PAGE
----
The Pursuit of Excellencish

Making surprisingly good headway into the new game. As ever, I’ve found myself reluctant to say what it is, which is some kind of totally absurd secrecy behaviour I barely understand. So, anyway, it’s a game interpretation of Epic Sax Guy, called Epic Sax Game. It started off as a super simple version, but I’ve ended up adding a bunch of different “levels” and I feel kind of excited about it just at the moment (pending the despair I will necessarily feel in a week’s time or whatever). One thing that’s happened, though, and happens with some frequency in my game making, is getting massively sidetracked by technology-related stuff that is ultimately a bit irrelevant to the game itself.

In the current game, I occasionally dive off into obsession with making the looping music in the game loop just right. Flash actually has some pretty amazing problems with properly looping music, and there are all kind of arcane and tech-y solutions out there. Which is all fine, and I’ve wandered those alleys extensively, except that I don’t need perfectly looping music for the game. Or, rather, the idea of the game, the point of it, doesn’t hinge on perfectly looping music. So to the extent that I care about making games because I want to convey an idea or a joke or a whatever, then why should I burn so much time on technical details?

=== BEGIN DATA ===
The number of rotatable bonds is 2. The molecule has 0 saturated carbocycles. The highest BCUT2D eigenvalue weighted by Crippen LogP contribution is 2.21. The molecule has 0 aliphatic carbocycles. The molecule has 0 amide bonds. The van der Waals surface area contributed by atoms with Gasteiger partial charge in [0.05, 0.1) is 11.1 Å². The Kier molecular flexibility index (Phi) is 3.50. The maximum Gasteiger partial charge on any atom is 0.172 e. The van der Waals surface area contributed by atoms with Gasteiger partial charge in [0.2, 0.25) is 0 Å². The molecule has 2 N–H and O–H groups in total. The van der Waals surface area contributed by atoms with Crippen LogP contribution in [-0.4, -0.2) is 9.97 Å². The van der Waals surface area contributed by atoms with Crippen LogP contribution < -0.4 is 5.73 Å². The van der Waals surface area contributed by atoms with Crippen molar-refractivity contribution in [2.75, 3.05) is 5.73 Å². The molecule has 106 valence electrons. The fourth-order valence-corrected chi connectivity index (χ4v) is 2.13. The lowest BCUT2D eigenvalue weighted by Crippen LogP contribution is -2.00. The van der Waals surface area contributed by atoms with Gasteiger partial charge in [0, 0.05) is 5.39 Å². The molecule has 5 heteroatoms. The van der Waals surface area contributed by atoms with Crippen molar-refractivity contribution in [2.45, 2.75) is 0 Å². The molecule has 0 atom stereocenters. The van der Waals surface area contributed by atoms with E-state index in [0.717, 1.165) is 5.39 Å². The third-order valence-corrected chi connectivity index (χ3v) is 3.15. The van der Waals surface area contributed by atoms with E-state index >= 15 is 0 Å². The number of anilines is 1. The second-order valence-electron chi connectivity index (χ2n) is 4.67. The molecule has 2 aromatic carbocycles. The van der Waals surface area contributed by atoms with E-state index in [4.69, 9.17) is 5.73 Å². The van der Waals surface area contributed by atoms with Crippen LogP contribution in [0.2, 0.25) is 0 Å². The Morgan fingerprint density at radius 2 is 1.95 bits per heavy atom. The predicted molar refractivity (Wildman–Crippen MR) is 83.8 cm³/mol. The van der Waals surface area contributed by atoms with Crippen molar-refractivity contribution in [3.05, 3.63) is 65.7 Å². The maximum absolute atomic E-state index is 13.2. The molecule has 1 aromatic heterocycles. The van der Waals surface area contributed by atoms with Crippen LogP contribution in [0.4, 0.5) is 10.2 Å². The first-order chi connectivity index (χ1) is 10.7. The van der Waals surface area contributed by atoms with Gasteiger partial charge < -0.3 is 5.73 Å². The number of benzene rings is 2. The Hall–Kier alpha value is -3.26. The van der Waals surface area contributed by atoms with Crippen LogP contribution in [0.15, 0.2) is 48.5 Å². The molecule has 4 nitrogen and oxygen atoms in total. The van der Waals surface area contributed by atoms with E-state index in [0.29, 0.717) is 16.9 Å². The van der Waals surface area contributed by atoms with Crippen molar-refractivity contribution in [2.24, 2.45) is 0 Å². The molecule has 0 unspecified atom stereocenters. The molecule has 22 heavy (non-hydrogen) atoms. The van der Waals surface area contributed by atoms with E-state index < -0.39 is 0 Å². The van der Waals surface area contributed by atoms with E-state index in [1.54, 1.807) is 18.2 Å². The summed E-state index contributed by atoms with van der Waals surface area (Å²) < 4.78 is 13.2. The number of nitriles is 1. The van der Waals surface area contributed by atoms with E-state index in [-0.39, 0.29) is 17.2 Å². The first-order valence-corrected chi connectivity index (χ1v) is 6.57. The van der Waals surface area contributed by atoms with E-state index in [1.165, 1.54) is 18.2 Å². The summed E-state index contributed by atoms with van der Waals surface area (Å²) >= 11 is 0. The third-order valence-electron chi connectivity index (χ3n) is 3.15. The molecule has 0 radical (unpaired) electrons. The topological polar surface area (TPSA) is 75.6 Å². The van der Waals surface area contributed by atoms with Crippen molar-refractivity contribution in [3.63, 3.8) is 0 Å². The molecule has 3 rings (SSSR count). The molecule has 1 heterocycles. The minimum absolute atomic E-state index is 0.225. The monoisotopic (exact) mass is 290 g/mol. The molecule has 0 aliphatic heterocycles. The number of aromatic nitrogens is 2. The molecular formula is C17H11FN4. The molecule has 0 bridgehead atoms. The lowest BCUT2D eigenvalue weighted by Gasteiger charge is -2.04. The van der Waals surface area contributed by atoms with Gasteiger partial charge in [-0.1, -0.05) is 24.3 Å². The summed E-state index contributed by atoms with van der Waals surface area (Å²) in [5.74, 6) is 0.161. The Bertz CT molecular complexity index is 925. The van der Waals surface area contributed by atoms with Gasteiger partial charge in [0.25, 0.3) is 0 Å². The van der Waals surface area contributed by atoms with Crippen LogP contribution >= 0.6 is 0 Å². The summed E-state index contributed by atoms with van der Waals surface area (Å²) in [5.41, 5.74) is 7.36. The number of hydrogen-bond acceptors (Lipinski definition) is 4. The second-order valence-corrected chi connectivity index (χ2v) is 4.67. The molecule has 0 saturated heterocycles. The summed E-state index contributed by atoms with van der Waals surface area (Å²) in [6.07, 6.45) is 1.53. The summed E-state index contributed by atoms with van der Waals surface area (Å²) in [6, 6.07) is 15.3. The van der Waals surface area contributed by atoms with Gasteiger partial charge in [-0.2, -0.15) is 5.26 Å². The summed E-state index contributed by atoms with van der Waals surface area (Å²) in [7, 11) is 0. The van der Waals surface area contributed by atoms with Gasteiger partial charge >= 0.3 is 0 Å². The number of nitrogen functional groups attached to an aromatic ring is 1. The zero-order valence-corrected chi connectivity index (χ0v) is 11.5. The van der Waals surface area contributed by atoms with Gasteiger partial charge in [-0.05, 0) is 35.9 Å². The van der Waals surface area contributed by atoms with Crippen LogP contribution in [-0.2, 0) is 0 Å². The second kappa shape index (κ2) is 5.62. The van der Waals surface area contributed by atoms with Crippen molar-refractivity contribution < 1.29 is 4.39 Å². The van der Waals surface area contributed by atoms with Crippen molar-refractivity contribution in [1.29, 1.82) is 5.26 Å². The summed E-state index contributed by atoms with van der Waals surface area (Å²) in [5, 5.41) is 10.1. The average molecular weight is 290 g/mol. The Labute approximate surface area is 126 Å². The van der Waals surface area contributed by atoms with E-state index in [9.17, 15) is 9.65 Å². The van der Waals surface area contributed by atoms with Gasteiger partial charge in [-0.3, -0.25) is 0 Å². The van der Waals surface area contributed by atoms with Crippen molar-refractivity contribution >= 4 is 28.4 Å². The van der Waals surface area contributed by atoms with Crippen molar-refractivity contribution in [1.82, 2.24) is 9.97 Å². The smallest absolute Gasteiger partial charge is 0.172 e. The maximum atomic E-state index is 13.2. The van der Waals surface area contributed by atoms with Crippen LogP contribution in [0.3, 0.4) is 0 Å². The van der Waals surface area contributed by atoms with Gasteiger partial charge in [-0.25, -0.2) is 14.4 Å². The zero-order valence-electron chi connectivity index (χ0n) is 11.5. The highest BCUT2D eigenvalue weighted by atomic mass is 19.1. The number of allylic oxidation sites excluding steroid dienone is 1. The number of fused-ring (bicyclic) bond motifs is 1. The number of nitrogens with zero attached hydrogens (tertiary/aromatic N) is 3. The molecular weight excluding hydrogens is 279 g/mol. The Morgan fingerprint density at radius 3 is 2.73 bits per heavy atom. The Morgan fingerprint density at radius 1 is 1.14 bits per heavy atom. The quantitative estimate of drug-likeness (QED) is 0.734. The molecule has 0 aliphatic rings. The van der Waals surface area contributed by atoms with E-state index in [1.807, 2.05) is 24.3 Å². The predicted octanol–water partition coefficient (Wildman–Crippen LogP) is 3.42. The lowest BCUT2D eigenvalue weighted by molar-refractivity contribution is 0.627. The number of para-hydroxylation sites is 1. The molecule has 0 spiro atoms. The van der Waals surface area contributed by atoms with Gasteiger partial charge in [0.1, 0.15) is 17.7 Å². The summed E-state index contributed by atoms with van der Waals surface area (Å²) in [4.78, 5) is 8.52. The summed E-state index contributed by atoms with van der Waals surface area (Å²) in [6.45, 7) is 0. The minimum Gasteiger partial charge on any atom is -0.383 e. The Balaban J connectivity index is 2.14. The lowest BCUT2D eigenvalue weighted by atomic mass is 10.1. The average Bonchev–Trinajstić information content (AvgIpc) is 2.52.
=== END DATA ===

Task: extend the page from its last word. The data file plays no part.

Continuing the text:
I shouldn’t.

And that’s not to say that nobody should. Instead, it’s a characterisation of what I personally find important about making games, and thus a reminder to myself of where to focus my energies. It’s always going to be tempting to hone different technology elements to a fine point, because, well, because you can – that’s part of the meta-game of programming a game. But the meta-game I’m interested in playing doesn’t involve that stuff, it involves thinking through ideas/experiences and getting them out there as quickly as I can to convey the ideas/experiences to other people.

So. Dear Future Me, please don’t get obsessed with technology/coding solutions in the midst of making a fairly simply game. I mean, I know that you will, but try to be more self-aware and pull out of it a bit earlier, if you could? Don’t spend a week fiddling with Box2D to no particular end if you could avoid it. Don’t worry quite so much about ultra-precise beat matching for a rhythm game.

I don’t mean don’t polish, do that a fair bit. But don’t polish so much that there’s nothing left of the spark at the end. You need a few edges to catch on, anyway.


29 February 2012
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